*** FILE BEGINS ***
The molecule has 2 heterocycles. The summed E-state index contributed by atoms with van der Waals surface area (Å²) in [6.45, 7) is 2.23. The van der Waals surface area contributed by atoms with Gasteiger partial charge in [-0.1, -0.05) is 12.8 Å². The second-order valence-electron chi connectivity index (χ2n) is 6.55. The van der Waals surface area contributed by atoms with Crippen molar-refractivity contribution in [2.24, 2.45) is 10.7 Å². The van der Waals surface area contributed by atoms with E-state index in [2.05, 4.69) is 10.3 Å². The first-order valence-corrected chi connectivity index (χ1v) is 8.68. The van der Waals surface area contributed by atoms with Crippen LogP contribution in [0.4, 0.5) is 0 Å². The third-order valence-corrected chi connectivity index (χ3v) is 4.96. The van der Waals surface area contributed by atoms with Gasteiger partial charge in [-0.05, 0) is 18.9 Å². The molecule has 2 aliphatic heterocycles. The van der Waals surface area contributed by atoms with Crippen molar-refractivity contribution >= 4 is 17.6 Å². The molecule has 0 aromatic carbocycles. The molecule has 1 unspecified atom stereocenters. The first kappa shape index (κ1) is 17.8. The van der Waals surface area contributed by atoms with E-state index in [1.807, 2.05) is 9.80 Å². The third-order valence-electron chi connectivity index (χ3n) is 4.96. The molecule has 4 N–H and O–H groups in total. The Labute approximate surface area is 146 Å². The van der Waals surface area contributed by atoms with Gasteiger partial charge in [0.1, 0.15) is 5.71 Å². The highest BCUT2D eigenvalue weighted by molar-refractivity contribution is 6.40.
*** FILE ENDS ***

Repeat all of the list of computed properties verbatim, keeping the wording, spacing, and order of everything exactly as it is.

The molecule has 2 heterocycles. The summed E-state index contributed by atoms with van der Waals surface area (Å²) in [6.45, 7) is 2.23. The van der Waals surface area contributed by atoms with Gasteiger partial charge in [-0.1, -0.05) is 12.8 Å². The second-order valence-electron chi connectivity index (χ2n) is 6.55. The van der Waals surface area contributed by atoms with Crippen molar-refractivity contribution in [2.24, 2.45) is 10.7 Å². The van der Waals surface area contributed by atoms with E-state index in [2.05, 4.69) is 10.3 Å². The first-order valence-corrected chi connectivity index (χ1v) is 8.68. The van der Waals surface area contributed by atoms with Crippen LogP contribution in [0.4, 0.5) is 0 Å². The third-order valence-corrected chi connectivity index (χ3v) is 4.96. The van der Waals surface area contributed by atoms with Gasteiger partial charge in [-0.05, 0) is 18.9 Å². The molecule has 2 aliphatic heterocycles. The van der Waals surface area contributed by atoms with Crippen molar-refractivity contribution >= 4 is 17.6 Å². The molecule has 0 aromatic carbocycles. The molecule has 1 unspecified atom stereocenters. The first kappa shape index (κ1) is 17.8. The van der Waals surface area contributed by atoms with E-state index in [1.807, 2.05) is 9.80 Å². The third-order valence-electron chi connectivity index (χ3n) is 4.96. The molecule has 4 N–H and O–H groups in total. The Labute approximate surface area is 146 Å². The van der Waals surface area contributed by atoms with Gasteiger partial charge in [0.1, 0.15) is 5.71 Å². The highest BCUT2D eigenvalue weighted by molar-refractivity contribution is 6.40.